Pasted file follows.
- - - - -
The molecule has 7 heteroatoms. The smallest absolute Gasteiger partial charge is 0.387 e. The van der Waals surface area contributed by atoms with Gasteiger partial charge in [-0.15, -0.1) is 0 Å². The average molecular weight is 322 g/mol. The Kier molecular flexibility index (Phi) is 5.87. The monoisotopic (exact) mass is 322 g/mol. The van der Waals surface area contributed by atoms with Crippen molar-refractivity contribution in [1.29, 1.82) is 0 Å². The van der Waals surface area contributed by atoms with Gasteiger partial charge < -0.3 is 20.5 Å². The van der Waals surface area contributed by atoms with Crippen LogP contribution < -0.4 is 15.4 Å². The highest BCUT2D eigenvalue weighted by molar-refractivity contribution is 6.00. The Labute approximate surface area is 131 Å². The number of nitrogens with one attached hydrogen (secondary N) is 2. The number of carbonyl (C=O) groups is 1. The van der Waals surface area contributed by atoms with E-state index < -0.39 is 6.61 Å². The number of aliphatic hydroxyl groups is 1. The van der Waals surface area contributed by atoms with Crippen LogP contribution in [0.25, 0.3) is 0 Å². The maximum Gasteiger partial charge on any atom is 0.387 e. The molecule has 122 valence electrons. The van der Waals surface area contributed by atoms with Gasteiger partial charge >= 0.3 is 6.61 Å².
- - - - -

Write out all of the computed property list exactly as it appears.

The molecule has 7 heteroatoms. The smallest absolute Gasteiger partial charge is 0.387 e. The van der Waals surface area contributed by atoms with Gasteiger partial charge in [-0.15, -0.1) is 0 Å². The average molecular weight is 322 g/mol. The Kier molecular flexibility index (Phi) is 5.87. The monoisotopic (exact) mass is 322 g/mol. The van der Waals surface area contributed by atoms with Crippen molar-refractivity contribution in [1.29, 1.82) is 0 Å². The van der Waals surface area contributed by atoms with Gasteiger partial charge < -0.3 is 20.5 Å². The van der Waals surface area contributed by atoms with Crippen LogP contribution < -0.4 is 15.4 Å². The highest BCUT2D eigenvalue weighted by molar-refractivity contribution is 6.00. The Labute approximate surface area is 131 Å². The number of nitrogens with one attached hydrogen (secondary N) is 2. The number of carbonyl (C=O) groups is 1. The van der Waals surface area contributed by atoms with E-state index < -0.39 is 6.61 Å². The number of aliphatic hydroxyl groups is 1. The van der Waals surface area contributed by atoms with Crippen LogP contribution in [0.25, 0.3) is 0 Å². The maximum Gasteiger partial charge on any atom is 0.387 e. The molecule has 122 valence electrons. The van der Waals surface area contributed by atoms with Gasteiger partial charge >= 0.3 is 6.61 Å².